Cyber-risks are not just about corporate data breaches anymore. I recently spoke to a public adjuster who said he was a victim of a ransomware attack. Ransomware is malicious software (malware) installed on a computer, smart phone, or other mobile device, without the owner’s consent. Once malware is installed, cybercriminals can monitor and control online activity, steal confidential information, interrupt service, commit fraud, or disable access to files and critical data until a ransom is paid to unlock the system.
Luckily for the public adjuster, the attackers did not fully compromise his computer. He hired a computer technician to remove the ransomware, restore the computer, and oust the attackers from his system.
With cyberattacks and potential cyber claims hitting close to home, here are seven things public adjusters should know about cyber risks and cyber insurance.
- A cyber risk is the potential for loss related to the use of electronic devices, computers, or technology.
- Cyber insurance policies cover first and third-party damages. First party cyber coverages apply to a range of potential costs that a company might incur from a breach and go beyond the usual property damage and business interruption. Third party coverage responds to liability for identity theft coverage, class actions, etc.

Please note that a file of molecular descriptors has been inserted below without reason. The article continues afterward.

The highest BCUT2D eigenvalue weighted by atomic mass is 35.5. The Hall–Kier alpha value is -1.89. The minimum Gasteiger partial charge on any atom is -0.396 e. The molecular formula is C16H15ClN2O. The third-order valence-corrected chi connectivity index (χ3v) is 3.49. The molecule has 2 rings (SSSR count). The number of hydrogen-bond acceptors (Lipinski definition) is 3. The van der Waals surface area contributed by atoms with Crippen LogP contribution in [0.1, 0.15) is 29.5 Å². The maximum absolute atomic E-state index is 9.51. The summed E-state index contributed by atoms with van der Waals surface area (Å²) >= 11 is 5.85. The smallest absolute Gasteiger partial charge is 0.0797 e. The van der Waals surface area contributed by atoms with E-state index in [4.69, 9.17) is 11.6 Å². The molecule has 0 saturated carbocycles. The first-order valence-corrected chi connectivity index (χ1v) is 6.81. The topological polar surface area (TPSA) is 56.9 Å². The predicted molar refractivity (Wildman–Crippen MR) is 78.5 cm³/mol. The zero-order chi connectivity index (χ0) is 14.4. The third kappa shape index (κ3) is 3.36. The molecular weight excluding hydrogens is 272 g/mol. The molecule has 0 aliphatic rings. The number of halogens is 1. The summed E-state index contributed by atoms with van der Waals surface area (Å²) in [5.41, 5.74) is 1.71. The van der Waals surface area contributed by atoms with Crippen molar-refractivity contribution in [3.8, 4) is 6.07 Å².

- Hacking and breach events can lead to business interruption losses. The hacks and ransomware attacks in 2017 underscored that just about anyone is vulnerable to attack. Cyber-related business interruption is a growing concern, arising either out of network interruption, damage or other physical damage related to a breach event.
- Business interruption language varies in cyber policies, and BI related to a cyber event may be excluded or limited under traditional business property policies.
- True cyber policies afford coverage on a claims-made basis. They are not standardized like most fire, homeowners, business property or liability policies.
- Computer attacks can lead to physical damage. So-called “cyber physical attacks” are growing risks. A cyber physical attack is a security breach in cyber space that adversely affects the physical machines and systems that rely on the affected computers. Examples of vulnerable targets include medical devices, utilities, electrical power plants, industrial controls, and self-driving vehicles.
- Keep in mind that your computer system and even estimating software may be vulnerable to a cyber-attack or viruses.
Finally, if you want to learn more about cyber claims and emerging cyber insurance issues, I will be speaking at the upcoming First-Party Claims Conference in Rhode Island on Cyber Claims – Impact of Every Day Cyber Intrusions, Claims and Coverages.